In an attempt to relate the impairment of performance found in this study to some commonly understood index, we compared the results from night shift 1 with a previous study of ours with the same performance task.32 The article by Dawson and Reid32suggested that the impairment in performance after 24 hours of sustained wakefulness is equivalent to the impairment in performance recorded at a blood alcohol concentration of 0.1%. In the study by Dawson and Reid,32 performance in healthy young subjects was reduced by about 8.5% between 13 and 25 hours of wakefulness during the night. In the current study performance between 13 and 25 hours of wakefulness at the same time of day on the same task was reduced by about 4% for the younger subjects and 6% for the older subjects. At least for the younger subjects the discrepancy between these studies may be due to the frequency of testing. In the current study, performance testing started at 13 hours of wakefulness and was conducted every hour, whereas performance in the study of Dawson and Reid32 was tested every 30 minutes for 28 hours of wakefulness. The previous 13 hours of testing may account for the decreased performance in the earlier study; however, this does not account for the discrepancy in performance between the older and younger subjects in the current study. Taking the results of the two studies into account we hypothesise that it may take less hours of wakefulness in the older subjects to reach a performance decrement equivalent to a blood alcohol concentration of 0.1%.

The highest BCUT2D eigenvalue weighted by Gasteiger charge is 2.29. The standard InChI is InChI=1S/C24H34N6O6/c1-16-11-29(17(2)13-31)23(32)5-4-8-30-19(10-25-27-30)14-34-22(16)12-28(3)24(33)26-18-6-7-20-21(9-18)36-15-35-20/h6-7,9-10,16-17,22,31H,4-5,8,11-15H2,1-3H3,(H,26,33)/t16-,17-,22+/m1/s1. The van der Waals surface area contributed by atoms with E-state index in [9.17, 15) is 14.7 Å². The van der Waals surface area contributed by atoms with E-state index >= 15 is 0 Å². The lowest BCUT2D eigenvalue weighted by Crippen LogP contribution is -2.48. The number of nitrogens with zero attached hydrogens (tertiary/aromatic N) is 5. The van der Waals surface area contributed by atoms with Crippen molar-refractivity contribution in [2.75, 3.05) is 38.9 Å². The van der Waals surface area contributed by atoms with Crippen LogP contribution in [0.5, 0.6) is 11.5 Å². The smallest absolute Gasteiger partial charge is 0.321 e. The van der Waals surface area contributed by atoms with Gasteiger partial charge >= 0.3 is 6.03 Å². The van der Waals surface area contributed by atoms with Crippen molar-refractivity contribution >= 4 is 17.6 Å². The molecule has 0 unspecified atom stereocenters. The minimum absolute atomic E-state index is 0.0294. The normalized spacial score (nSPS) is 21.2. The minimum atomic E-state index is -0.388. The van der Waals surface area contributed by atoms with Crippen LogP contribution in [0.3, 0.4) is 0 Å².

Another factor to consider is that there are likely to be alterations in performance if the order of shift rotation is changed from day, day, night, night (DDNN) to NNDD. When doing an NNDD rotation the impairment in performance on the first night shift might be lower than on the DDNN rotation, because there would not have been two previous nights of reduced sleep. This effect may only be minimal, however, as there would still be the influence of previous hours of wakefulness and circadian systems on performance. It also seems unlikely that there would be a difference in the relation between the young and the older subjects, rather only a difference in the pattern of performance in each group. Furthermore doing the NNDD schedule may be harder because there may be some adaptation of the circadian system to the night shifts before doing the day shifts, at least in the younger subjects.36With these factors in mind it is difficult to determine whether there would be any discernable benefit to doing the rotation one way or the other.
Finally it is important to note that subjects in the current study were tested under laboratory conditions for only one shift rotation and that performance decrements may differ in a real world over an extended period. There may also be a significant self selection factor in people who choose to continue working shift work schedules in the real world. It is difficult to ascertain the impact of shift work experience on performance in the current study because we did not record it. Furthermore, just because there are decreases in performance in this study does not necessarily mean that there will be a corresponding decrease in performance in the real world either on this test, on work performance, or an increase in rates of accidents. This study does highlight, however, the importance of further studies to investigate the impact of age on worker performance to ensure that workers' safety is not compromised.
In summary, this study suggests that age is an important factor in influencing performance both in baseline conditions and during a 12 hour shift rotation. It could also be suggested that older people may be more sensitive to the influence of the circadian system, time of day, or sleep disruption during a 12 hour shift rotation than are younger people.
We thank Dr David Kennaway for his comments on this manuscript. We thank Mari-anne Kelly and Ruth Bateson for their assistance in data collection, and the subjects who participated in the study. This research was funded in part by Worksafe Australia and the Australian Rail Industry.